The DC Brawlers aim to rule the new National Pro Grid League


CrossFit Old Town owner Jerry Hill, center, can’t believe that he’s becoming a pro athlete at 47. He’s the second-oldest player in the new grid league. (DC Brawlers)

Everyone faces challenges at work. But only a few folks have a job description like this: “You stand on your left leg, squat all the way down, then come out explosively and jump over a 20-inch hurdle and land with control.”

That’s Christy Adkins, a 29-year-old nurse and CrossFit coach, describing an exercise she’d just encountered. And it’s one she’d better master soon — along with the heavy lifts, rope climbs, handstand pushups and other masochistic moves that make up “grid,” a new sport.

Adkins is on the DC Brawlers, one of eight teams kicking off the National Pro Grid League’s inaugural season. The Brawlers boast a perfect record, having won their Saturday debut against the Phoenix Rise. They’ll try to keep the streak alive tonight at the Patriot Center, when they face off against the Philadelphia Founders in their first home game.

Just like in a grid match, everything has been happening quickly. The team was announced in April. The teammates met for the first time earlier this month in Las Vegas, where they held a 10-day training camp. And there are just two home games before quarterfinals start in late September, which doesn’t give potential spectators much time to figure out what’s going on.

Here’s the gist: A match is 11 races on a four-quadrant grid. Who plays is dictated by the various exercises that make up each race — “there truly isn’t one person who is going to be the best at everything,” Adkins says. Of the starting lineup of five men and five women, one of each gender must be 40 or older.

“It’s a fun opportunity to play with the young bucks,” says Jerry Hill, owner of CrossFit Old Town, who explains that “I’m not just 40 plus. I’m 40 plus 7.” He’s also modest — he won the 2014 CrossFit Games in the men 45-49 category.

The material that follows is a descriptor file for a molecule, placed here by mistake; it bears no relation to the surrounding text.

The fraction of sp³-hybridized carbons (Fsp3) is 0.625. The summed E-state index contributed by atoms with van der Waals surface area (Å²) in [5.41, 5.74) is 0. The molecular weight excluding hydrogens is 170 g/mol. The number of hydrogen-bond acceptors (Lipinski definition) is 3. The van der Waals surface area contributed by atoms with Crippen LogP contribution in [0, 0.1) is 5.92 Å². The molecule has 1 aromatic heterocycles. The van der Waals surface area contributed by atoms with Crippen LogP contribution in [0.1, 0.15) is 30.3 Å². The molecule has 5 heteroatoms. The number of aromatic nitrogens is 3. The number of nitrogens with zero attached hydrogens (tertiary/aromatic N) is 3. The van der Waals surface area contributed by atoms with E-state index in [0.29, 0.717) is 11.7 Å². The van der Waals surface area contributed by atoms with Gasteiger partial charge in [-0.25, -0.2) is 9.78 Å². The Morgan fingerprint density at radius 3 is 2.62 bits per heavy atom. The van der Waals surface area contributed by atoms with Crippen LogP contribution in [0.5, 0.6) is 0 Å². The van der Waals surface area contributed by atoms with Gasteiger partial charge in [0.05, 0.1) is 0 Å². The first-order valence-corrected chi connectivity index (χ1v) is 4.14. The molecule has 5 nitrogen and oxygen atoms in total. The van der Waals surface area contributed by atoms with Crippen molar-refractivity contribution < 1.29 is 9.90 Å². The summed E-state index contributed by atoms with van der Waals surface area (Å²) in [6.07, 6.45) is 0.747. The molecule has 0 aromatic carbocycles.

Adkins and Hill are the only locals on the Brawlers’ roster, since athletes were recruited from around the world for the league. But they’re expecting Washingtonians to rally behind the Brawlers, both because of D.C.’s thriving CrossFit community and its devoted sports fans.

“Not everyone who goes to a baseball stadium is a baseball player,” Hill says. And not everyone can do that single-leg squat thing either.


“I thrive on competition,” says Christy Adkins, one of two locals on the DC Brawlers’ team roster. (DC Brawlers)

Ready for the grid?

DC Brawlers coach Justin Cotler shares three of the team’s workouts.

Conditioning. Four rounds for time: 1 shuttle run (20 feet out and back, 40 feet out and back, 60 feet out and back, 80 feet out and back), then 10 burpee over box jumps (24-inch box for women/30-inch box for men).

Strength. Three rounds: Max reps, hang power snatch (115 pounds for women/175 pounds for men), with 1 minute rest between rounds.

Gymnastics. As many reps as possible: 1 minute of handstand pushups, then rest 1 minute; 2 minutes of handstand pushups at a 5-inch deficit, then rest 2 minutes; 3 minutes of handstand pushups at a 10-inch deficit.

 

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Vicky Hallett is a MisFits columnist and the Fit editor for Express.
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